Applying direct pressure to the college budget wound

Applying direct pressure to the college budget wound

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Students wait for their class to begin in the Center Building on Wednesday, Oct 22.
Photo by: August Frank
Students wait for their class to begin in the Center Building on Wednesday, Oct 22.Photo by: August Frank

Students wait for their class to begin in the Center Building on Wednesday, Oct 22.
Photo by: August Frank

Chayne Thomas
Reporter


Record enrollment drops at Lane Community College are forcing the college to take bandaging measures to stem the loss of revenue. Using the reduced budget made last spring, the administration has cut funding to departments and raised the enrollment capacity of many classes.

Last spring, when LCC’s Board of Education made this year’s budget, they estimated a 12 percent drop in enrollment for this fall. This estimate proved correct.

Greg Holmes, CPA and Chief Financial Officer for LCC, said that the current headcount – the total number of students enrolled at Lane – is down almost exactly by 12 percent. However, the net registration represents the total number of classes that students have signed up for; this number is down roughly 15 percent from last fall. Students signed up for fewer classes than expected.

One of the ways that the college is working to save money and account for loss of enrollment revenue is through enrollment capacity enhancement. The college administration and the Lane Community College Education Association agreed this summer to set many class sizes above their assigned caps.

According to the LCCEA website, the administration proposed that these larger class sizes would account for the regular attrition rate and result in fuller classes. However, many classes are still over capacity because of this increase.

In addition to raising the enrollment cap on a number of courses, the college also forced budget cuts to each department for the 2014-15 school year. These cuts reflected the estimated enrollment drop and put a pinch on all the departments, forcing them to offer fewer classes.

The Physical Education Department was able to distribute cuts fairly and equally between educational classes – taught in classrooms – and health and fitness classes. According to Chris Hawken, dean of health, PE and athletics, PE classes are still highly enrolled and their enrollment reduction matches the 12 percent school-wide drop. Hawken estimates better enrollment for the winter, as new students discover the PE facilities and head inside to stay fit and keep out of the rain.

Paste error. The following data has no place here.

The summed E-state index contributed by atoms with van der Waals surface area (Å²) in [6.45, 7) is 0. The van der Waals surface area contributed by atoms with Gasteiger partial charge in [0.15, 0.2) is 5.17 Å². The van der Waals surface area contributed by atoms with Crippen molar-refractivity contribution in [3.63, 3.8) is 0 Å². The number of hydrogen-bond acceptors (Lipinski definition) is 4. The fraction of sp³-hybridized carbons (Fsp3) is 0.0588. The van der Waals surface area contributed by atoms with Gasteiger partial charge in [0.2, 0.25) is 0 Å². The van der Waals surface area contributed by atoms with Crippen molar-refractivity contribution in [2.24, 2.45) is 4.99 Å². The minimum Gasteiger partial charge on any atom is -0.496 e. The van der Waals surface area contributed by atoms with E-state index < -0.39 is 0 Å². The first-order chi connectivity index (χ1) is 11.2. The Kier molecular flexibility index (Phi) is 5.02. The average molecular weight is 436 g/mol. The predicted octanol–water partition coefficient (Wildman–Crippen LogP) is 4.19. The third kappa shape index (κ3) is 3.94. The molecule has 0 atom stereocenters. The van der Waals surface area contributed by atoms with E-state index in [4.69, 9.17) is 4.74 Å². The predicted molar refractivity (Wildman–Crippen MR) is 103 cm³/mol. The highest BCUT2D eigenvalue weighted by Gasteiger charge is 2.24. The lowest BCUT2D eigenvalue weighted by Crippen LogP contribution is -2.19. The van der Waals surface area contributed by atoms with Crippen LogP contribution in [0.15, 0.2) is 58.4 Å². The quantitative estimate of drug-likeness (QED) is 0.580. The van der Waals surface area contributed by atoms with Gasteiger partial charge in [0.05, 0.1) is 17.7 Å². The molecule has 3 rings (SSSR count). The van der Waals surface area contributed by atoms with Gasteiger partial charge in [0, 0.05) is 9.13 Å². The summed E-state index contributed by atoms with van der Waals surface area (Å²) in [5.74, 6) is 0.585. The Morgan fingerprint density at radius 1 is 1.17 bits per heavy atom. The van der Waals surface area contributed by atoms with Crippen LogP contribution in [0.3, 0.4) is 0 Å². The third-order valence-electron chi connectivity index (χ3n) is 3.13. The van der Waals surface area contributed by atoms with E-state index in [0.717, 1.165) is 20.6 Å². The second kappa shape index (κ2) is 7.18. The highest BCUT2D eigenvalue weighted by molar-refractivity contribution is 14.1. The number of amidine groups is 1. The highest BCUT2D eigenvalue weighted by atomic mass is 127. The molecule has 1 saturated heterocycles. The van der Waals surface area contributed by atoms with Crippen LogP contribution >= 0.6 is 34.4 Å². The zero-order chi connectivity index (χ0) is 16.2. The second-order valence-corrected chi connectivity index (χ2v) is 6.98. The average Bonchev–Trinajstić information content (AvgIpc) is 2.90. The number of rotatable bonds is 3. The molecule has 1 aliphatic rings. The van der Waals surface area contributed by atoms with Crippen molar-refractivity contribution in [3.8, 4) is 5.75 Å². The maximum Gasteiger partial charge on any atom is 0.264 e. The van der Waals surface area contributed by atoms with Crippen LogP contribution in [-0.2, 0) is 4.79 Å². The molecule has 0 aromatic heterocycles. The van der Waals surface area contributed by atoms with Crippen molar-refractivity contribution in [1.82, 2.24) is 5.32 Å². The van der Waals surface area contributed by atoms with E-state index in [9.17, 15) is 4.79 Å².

Other departments didn’t fare so well. Mathematics Administrative Coordinator Lesley Stine said Math Department faculty and students had a rough time with registration this fall. She said the college may have forced the registration drop by making it harder for students to find classes this fall.

Fewer classes were available and those that were available filled up fast. Even courses that had their capacity increased filled up quickly.

The capacity increase represents a change in the developmental math classes from 28 to 31 students, with 36 the most in any class. The Math Department added courses when administrators realized that classes were getting filled quickly, but could only add so many, because of the new year-long budget restrictions. “If we added too many classes for fall term, what would we do in the winter?” Stine said.

Stine said that students new to Lane were hurt the most by registration changes. Many couldn’t register in the normal manner for math classes because each student had to meet with an advisor within the four weeks before fall term started. After their advising session, new students found that the classes they needed were already filled beyond capacity. The only way to add a class at that point was to get an instructor’s approval, which could be daunting for a new student to deal with; impossible if the class was already filled beyond capacity. “How many of them did we scare off?” Stine said.

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